“It’s not rocket science that if you take someone who is really on the edge financially, is barely making it work and then you give them $40,000 in loans—it’s no surprise that that student is going to have a more difficult time paying it off, regardless of the quality of the program,” said Kevin Kinser, a professor studying non-traditional education at SUNY Albany. “Part of the difficulty with the for-profits is that they are very good at providing access and getting students in and getting students to think about college as a way to better their lives.
“But it does come at a cost,” he added. “The problem is that there are a lot of students who enter into these programs who don’t graduate, but they leave with quite a bit of debt anyway.”
But for-profits have also engaged in some pretty ghastly behavior. For instance, Corinthian College blatantly lied to prospective students about their graduates’ employment opportunities. It settled a lawsuit with California in 2007 for $6.5 million, but did not admit any wrongdoing, allowing them to continue to receive federal dollars. The Senate investigation found that deceptive recruiting practices were “widespread” throughout the industry.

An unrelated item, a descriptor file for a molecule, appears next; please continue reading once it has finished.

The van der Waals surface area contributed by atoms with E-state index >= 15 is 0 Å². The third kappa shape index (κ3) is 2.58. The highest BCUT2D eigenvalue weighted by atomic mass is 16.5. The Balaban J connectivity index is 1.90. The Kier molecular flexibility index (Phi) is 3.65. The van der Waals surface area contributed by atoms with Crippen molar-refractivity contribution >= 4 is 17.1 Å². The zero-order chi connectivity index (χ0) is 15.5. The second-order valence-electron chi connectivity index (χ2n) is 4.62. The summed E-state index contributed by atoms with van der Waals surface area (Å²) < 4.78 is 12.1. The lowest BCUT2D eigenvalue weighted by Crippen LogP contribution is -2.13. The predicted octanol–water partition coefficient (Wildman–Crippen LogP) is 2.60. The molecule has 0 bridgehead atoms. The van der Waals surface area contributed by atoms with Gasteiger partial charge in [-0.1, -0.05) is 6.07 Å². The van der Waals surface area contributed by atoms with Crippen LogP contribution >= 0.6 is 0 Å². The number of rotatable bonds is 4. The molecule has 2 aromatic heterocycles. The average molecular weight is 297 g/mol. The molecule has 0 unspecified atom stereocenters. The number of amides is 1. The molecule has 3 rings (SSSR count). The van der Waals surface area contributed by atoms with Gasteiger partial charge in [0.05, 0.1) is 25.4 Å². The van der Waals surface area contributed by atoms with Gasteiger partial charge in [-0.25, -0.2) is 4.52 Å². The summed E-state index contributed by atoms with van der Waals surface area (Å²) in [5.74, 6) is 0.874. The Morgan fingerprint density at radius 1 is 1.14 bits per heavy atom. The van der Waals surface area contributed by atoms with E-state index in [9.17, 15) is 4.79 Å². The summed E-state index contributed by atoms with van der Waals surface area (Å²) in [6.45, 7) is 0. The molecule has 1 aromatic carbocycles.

The industry also has seen huge growth in recent years that has led to growing profit margins and fat wallets for presidents of those schools. The average compensation of CEOs of publicly traded for-profit colleges in 2009 was more than $7 million, according to the Senate report. At non-profit colleges and universities throughout the country, the five highest paid leaders received an average of $3 million. Meanwhile, for-profits spent more on marketing and recruiting ($4.2 billion) than on instruction ($3.2 billion).
Given the recent growth in the industry, APSCU was not happy with the proposed rule. “It is clear that the department was never interested in constructive input or ensuring that student access is protected,” Steve Gunderson, a former Wisconsin congressman and the current president of APSCU, said in conference call on Friday. He called the administration’s proposed regulation “an ideological declaration of war” on for-profit colleges, but did not know if they would challenge the regulation again in court.
In 2011, the Obama administration’s first attempt at “gainful employment” could not pass a court challenge. The original rule evaluated for-profits on two major criteria: